A number of dedicated security researchers from the University of Indiana and the Georgia Institute of Technology have presented proof of a number of zero-day flaws within Apple’s iOS and OS X operating systems. The discovery, which in itself sounds startling and will likely cause concern amongst a lot of Apple device owners, also means that it’s theoretically possible for hackers to essentially crack Apple’s Keychain and remove sensitive information such as passwords directly from the Mac, iPhone or iPad running a malicious software.
If ever there was proof needed that these zero-day flaws existed, then the teams involved in the discovery have proved it. The researchers from both institutions not only made the discovery but were also able to upload an app to the App Store review team containing malware that managed to pass any security systems that Apple has in place and was accepted for distribution. The uploaded software had internal capabilities that allowed it to access Keychain sensitive data such as passwords pertaining to a user’s iCloud and email accounts as well as stored information from within the native Google Chrome iOS app.
The discovery was actually made some time ago, but after passing the information to Apple, the team has complied with a request that they wait a period of six months before publicly publishing or discussing the information. Apple hasn’t officially commented on the situation, nor has it patched the vulnerabilities in either iOS or OS X at the time of writing, which has led the researchers to provide additional detail regarding the flaws in their “Unauthorized Cross-App Resource Access on MAC OS X and iOS” white paper.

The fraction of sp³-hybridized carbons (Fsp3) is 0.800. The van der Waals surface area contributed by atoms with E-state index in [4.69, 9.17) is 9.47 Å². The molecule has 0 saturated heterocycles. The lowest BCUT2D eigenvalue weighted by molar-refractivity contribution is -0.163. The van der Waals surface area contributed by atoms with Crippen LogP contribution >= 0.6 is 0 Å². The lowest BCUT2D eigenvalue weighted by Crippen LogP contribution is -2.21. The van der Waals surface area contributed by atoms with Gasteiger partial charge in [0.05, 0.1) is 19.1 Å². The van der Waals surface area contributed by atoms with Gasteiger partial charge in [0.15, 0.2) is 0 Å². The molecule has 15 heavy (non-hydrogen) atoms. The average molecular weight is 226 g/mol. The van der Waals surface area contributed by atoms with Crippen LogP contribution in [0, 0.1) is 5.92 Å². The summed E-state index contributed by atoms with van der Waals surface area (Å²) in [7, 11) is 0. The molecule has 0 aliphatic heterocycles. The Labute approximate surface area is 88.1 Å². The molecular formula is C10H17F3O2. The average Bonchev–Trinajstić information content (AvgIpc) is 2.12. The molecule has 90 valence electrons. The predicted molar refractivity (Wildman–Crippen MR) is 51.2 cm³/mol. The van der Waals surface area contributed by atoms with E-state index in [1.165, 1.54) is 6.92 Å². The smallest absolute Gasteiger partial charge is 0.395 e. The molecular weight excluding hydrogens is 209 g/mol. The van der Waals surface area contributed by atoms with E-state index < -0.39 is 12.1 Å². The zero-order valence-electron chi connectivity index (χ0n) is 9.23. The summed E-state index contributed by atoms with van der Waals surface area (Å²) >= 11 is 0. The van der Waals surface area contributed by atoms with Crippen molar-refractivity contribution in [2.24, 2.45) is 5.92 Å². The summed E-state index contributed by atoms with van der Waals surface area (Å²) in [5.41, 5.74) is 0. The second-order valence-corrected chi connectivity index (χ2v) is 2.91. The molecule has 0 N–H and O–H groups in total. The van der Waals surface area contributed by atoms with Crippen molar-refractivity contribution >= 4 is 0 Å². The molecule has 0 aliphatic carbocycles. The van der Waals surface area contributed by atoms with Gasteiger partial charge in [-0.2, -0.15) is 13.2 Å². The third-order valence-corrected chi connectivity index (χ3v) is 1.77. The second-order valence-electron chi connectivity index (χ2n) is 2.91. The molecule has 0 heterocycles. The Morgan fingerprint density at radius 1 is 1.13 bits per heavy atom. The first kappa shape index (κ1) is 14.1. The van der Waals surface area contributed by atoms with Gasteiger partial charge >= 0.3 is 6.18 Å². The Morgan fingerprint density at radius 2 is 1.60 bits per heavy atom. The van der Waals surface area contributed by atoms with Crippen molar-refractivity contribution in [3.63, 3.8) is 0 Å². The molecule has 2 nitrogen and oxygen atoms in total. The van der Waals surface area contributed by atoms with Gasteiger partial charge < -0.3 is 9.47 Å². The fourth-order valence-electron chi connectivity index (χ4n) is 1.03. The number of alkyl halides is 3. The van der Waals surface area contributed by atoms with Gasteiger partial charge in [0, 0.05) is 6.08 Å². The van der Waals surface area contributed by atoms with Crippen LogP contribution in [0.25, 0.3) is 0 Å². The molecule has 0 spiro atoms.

Luyi Xing, lead researcher from the University of Indiana, provided more details to The Register:
Recently we discovered a set of surprising security vulnerabilities in Apple’s Mac OS and iOS that allows a malicious app to gain unauthorised access to other apps’ sensitive data such as passwords and tokens for iCloud, Mail app and all web passwords stored by Google Chrome. Our malicious apps successfully went through Apple’s vetting process and was published on Apple’s Mac app store and iOS app store.
We don’t know what’s more concerning; the fact that team managed to “completely crack the Keychain service” with relative ease, or that Apple has known about this vulnerability for close to six months and still hasn’t put the necessary fixes in place.